Why Are Gray Wolves No Longer Considered Endangered?
After being hunted to near-extinction, wolves in the northern Rocky Mountains have made a remarkable recovery in the past 15 years with successful protection and management protocols enacted under the Endangered Species Act. On Thursday, a policy rider attached to the budget bill "delisted" the species in the region, removing its endangered species status.
Following close on the heels of that legislation, which marked the first time Congress has ever stripped a species' federal protection, the U.S. Fish and Wildlife Service (USFWS) decided to delist gray wolves in the Western Great Lakes region as well.
The USFWS said the Western Great Lakes sub-population has recovered to the point where it is no longer in danger of extinction. "Wolf populations have met recovery goals and no longer need the protection of the Endangered Species Act," the agency said in a statement.
By the end of 2010, according to the USFWS, wolves numbered at least 1,651 living in 244 packs in Montana, Idaho, Wyoming, Oregon, and Utah - all of which descend from a group of 66 wolves introduced into Yellowstone National Park in 1994, where they had been extinct since the 1930s. About 4,000 wolves roam Michigan, Minnesota and Wisconsin.
Wolf management in the northern Rockies and the western Great Lakes regions have now become a responsibility of the states. "We believe transferring management of wolves to the state will allow better control of the population, especially problem animals, and will provide needed protections for livestock and pet owners," Wisconsin governor Scott Walker wrote in a letter.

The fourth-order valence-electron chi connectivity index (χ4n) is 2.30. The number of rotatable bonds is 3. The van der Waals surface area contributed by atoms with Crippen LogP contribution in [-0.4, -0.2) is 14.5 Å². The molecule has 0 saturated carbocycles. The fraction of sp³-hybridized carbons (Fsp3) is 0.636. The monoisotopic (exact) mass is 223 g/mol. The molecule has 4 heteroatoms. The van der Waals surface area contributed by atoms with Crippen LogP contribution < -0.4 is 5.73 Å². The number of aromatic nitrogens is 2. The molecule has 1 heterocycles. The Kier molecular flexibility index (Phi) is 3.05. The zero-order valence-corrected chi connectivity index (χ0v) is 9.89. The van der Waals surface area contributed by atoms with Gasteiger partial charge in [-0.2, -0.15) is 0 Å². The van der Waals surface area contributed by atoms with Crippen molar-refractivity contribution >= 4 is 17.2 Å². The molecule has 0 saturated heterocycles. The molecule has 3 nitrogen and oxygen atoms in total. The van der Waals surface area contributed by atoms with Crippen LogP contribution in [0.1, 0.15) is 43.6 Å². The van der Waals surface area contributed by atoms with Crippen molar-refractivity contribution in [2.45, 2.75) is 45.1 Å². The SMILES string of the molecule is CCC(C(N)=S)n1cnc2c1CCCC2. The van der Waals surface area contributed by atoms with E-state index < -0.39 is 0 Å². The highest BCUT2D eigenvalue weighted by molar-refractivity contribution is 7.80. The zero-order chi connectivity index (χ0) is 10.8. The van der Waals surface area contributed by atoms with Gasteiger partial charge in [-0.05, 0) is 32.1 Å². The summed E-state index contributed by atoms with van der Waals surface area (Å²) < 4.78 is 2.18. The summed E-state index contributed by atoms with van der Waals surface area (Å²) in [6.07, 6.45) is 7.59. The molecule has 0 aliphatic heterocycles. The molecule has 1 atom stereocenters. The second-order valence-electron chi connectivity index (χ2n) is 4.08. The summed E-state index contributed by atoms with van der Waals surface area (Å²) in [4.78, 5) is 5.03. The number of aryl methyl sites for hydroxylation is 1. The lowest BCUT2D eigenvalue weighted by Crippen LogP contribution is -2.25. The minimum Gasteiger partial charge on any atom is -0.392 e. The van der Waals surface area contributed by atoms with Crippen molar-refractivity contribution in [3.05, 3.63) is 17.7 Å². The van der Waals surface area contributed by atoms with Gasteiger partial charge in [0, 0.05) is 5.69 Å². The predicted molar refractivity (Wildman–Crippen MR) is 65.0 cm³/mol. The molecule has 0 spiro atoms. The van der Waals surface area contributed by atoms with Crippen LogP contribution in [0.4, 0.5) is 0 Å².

In the past, livestock depredation was one of the primary reasons for hunting wolves, which may sometimes become addicted to the higher fat content of livestock as compared to wild herbivores such as elk. They have also been known to attack dogs, which they view as competitors . Hunting wolves is forbidden under Endangered Species Act protections, except in rare cases when culling is necessary.
Some states will continue to protect their small wolf populations while others plan to allow hunting. Idaho and Montana, for example, are already planning public wolf hunts this fall, according to the Associated Press.
Some environmentalists believe the wolf populations will not receive adequate protection at the state level, and that their populations will soon drop back again.
"What Congress has done today ... is unforgiveable and marks a low point in the recent history of wildlife conservation," Rodger Schlickeisen, president of Defenders of Wildlife, said on Thursday. "Never before has Congress stripped Endangered Species Act protections for one particular species, putting politics above sound science and our national commitment to conserving America's wildlife."
Follow Natalie Wolchover on Twitter @nattyover.
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Natalie Wolchover was a staff writer for Live Science from 2010 to 2012 and is currently a senior physics writer and editor for Quanta Magazine. She holds a bachelor's degree in physics from Tufts University and has studied physics at the University of California, Berkeley. Along with the staff of Quanta, Wolchover won the 2022 Pulitzer Prize for explanatory writing for her work on the building of the James Webb Space Telescope. Her work has also appeared in the The Best American Science and Nature Writing and The Best Writing on Mathematics, Nature, The New Yorker and Popular Science. She was the 2016 winner of the Evert Clark/Seth Payne Award, an annual prize for young science journalists, as well as the winner of the 2017 Science Communication Award for the American Institute of Physics.
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